Tuesday, June 9, 2009

Another chapter to whet your appetite

Note: Here's another chapter, another of the stories that made our class special.


Tony Barile lost teammates, friends and a cousin in the 1970 Marshall University football tragedy that he avoided because of an injury -- and a trip to Woodstock.

If you want a perfect example of that old saying about the size of the fight in the dog mattering more than the size of the dog in the fight, look at Tony Barile.

He was only 5-foot-8 and 158 pounds, but he lettered in four sports at Woodson. He was a standout running back for the school’s first winning football team, and he was the starting point guard for a basketball team that went all the way to the state quarterfinals his junior year.

He also played third base for the baseball team as a sophomore and ran the 440 and the mile relay in track as a senior.

"My size never really bothered me until I got to college," Barile said. "I was the same size from junior high on, and the first time anybody ever referred to it was when I was a junior on the basketball team."

Walter Hawkins, a transfer who played center on that team, called Barile "Midget Pizza."

Midget or otherwise, Barile could play. In what turned out to be the last game of the season, at state against top-seeded Patrick Henry High of Danville, he sparked the Cavaliers to a halftime lead that disappeared in the third quarter when Coach Paul "Red" Jenkins sat Barile down for too long.

He could play.

Of course, when colleges came looking for recruits, 5-8 and 158 spoke a lot louder. Marshall University in Huntington, West Virginia, offered him a full scholarship to play football. He accepted, never realizing he would become part of one of the most tragic stories in the history of American sports.

By now most people know the story. On November 14, 1970, after losing a close game to East Carolina University, players, coaches and fans of Marshall’s football team boarded a DC-9 with a crew of five for the return flight from Kinston, N.C., to Huntington.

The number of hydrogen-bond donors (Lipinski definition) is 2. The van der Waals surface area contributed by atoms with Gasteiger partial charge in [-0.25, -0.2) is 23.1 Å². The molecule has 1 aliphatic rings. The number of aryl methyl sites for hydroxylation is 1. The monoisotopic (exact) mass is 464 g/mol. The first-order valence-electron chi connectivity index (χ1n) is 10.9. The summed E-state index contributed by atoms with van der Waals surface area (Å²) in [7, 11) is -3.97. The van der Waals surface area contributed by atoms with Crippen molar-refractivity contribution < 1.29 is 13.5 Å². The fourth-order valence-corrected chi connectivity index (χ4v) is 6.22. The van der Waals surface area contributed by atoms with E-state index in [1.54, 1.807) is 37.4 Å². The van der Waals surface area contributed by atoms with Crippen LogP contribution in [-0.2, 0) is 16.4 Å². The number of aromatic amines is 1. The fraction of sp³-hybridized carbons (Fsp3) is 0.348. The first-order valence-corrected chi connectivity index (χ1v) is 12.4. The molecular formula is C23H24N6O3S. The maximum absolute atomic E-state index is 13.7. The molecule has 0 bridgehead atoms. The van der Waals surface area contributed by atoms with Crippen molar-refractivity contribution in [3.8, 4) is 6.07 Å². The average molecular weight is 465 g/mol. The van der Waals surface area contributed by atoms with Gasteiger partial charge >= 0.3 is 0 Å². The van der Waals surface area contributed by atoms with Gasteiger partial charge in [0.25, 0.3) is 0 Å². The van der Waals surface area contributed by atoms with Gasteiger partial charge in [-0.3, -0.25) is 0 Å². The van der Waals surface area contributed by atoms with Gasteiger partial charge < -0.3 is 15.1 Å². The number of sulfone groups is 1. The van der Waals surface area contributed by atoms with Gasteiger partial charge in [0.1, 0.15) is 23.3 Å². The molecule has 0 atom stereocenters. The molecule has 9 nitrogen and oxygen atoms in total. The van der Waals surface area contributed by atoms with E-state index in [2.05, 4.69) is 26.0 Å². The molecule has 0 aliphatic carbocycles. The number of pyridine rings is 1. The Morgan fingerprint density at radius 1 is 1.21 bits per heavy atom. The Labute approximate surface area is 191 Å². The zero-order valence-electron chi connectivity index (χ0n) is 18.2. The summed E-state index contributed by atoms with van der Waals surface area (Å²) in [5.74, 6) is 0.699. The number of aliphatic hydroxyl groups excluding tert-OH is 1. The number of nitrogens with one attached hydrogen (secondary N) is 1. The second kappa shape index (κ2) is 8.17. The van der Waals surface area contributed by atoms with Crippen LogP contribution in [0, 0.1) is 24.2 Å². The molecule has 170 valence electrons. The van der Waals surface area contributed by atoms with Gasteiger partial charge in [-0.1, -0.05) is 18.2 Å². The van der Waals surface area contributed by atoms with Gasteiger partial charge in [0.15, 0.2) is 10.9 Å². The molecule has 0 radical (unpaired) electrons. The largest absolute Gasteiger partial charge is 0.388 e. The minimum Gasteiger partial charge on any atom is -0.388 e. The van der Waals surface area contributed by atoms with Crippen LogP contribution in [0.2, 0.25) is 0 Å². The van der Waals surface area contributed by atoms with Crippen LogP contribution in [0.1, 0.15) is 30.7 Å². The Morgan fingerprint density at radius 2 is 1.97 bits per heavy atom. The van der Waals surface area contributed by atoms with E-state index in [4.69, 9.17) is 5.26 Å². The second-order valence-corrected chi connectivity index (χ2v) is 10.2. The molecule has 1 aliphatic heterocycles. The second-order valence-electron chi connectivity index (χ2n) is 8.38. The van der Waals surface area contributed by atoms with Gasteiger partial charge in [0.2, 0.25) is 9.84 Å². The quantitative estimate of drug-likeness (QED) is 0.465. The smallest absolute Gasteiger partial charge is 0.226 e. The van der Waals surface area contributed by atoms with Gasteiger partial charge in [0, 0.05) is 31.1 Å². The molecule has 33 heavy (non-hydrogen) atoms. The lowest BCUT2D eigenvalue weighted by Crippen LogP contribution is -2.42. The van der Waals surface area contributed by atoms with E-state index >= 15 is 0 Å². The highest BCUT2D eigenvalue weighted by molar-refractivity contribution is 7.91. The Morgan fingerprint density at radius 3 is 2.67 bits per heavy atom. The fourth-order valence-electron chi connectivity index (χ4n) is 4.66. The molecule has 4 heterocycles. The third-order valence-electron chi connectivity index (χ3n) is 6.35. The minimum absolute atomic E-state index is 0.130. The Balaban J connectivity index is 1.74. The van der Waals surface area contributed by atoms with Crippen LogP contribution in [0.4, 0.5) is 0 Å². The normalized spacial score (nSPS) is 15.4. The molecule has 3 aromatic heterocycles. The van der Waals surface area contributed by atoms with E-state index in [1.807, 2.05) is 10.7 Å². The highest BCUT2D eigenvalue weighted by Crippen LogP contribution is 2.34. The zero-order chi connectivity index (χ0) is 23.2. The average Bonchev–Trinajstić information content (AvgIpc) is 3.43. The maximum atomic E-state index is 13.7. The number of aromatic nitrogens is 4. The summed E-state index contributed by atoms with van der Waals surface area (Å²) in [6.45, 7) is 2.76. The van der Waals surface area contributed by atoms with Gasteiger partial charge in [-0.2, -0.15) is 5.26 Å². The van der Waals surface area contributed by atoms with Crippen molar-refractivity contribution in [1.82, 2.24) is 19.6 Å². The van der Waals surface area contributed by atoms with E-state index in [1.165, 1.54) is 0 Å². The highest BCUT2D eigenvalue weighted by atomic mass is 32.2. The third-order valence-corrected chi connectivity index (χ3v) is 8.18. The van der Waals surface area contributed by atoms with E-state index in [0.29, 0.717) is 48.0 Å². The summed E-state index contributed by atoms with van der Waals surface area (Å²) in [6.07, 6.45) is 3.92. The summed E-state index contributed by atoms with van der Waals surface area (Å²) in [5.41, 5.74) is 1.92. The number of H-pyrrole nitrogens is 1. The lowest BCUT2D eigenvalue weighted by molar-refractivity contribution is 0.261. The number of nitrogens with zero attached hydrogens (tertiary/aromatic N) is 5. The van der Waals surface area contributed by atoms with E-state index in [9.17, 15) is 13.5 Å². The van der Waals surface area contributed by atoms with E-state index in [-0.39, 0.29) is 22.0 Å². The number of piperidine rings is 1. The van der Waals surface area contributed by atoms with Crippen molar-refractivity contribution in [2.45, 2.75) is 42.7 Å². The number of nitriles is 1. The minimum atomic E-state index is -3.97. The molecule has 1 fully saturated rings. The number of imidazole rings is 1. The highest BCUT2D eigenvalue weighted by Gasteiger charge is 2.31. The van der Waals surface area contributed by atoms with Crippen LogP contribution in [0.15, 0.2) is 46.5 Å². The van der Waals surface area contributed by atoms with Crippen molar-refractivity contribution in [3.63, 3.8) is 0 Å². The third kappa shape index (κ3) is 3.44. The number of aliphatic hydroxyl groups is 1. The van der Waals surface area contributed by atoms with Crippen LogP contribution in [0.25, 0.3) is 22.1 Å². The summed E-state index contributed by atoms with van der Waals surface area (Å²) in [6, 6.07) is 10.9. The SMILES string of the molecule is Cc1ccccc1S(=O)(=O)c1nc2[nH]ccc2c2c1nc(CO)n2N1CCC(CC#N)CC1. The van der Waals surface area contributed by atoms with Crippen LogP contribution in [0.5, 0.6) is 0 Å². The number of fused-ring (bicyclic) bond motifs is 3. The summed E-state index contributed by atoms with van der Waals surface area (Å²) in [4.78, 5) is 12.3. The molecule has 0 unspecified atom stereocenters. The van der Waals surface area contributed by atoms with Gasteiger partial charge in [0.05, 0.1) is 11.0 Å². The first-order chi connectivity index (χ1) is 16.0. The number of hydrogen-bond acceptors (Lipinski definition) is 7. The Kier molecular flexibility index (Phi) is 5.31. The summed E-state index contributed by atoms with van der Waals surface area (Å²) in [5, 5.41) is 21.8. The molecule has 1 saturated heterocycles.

It was only supposed to be a 52-minute flight, and players and friends who hadn’t made the trip had beer on ice waiting for their friends to return.

The flight never landed. The crew scrubbed the landing and began an effort to go around and try again, but the plane crashed to the west of the airport, killing all 75 people aboard. It was the worst air disaster in American sports history.

Barile, a senior reserve on the team, hadn’t made the trip. Two weeks before the game, a teammate had speared him in practice and lacerated one of his kidneys. He spent three days in the hospital, his kidney packed in ice as doctors waited to see if they would have to remove it.

He was fortunate that he didn’t lose the kidney, but it was obvious he wasn’t going to play anymore for the rest of the season. He started letting his beard grow, and when he was eating dinner at the training table, the head coach came up and confronted him.

"He told me to cut my beard, that I was still a representative of the team," Barile said. "I told him I knew my football career was over and I wasn’t cutting it. There was total silence at the table. The coach looked at me like he wanted to punch me and then he turned and walked away."

Five years earlier, that might never have happened. Barile grew up in an era when if the coach said jump, the only question the athlete ever asked was "How high?" But college sports – particularly football – had gotten really nasty at many schools in the 1960s. Books like Gary Shaw’s "Meat on the Hoof" and Dave Meggysey’s "Out of Their League," published in 1970 and 1971, exposed how players were treated in college and professional football.

Marshall wasn’t much different. In fact, during Barile’s four years at the school, the Thundering Herd was put on probation for numerous violations and was also expelled from its conference. Prior to the 1969 season, the school fired the coach responsible for much of that and promoted Rick Tolley to head coach.

"He was a sadistic madman," Barile said. "He used to have an ambulance at all our practices because someone inevitably would get hurt. Sometimes we would finish practice and then he would make us start all over again."

It was family that had brought Barile to Huntington. He had an aunt living there, and her husband was a major university booster.

"I went there and I loved the campus," he said. "It wasn’t too big or too small. My cousin Frank Loria said he could have gotten me a scholarship to Virginia Tech, but he had been a two-time All-American there and I didn’t want to follow in his shadow."

Loria actually came to Marshall for Barile’s junior year as an assistant coach under Tolley.

"He was my size, but he was really tough and loved contact," Barile said. "He taught me that toughness, hard work, determination and heart went a long way."

After the training table confrontation, Loria talked to Barile privately.

"He told me if I cut the beard, to come see him on Friday and he would get me on the plane for the trip," Barile said. "I didn’t say anything. I just didn’t show up."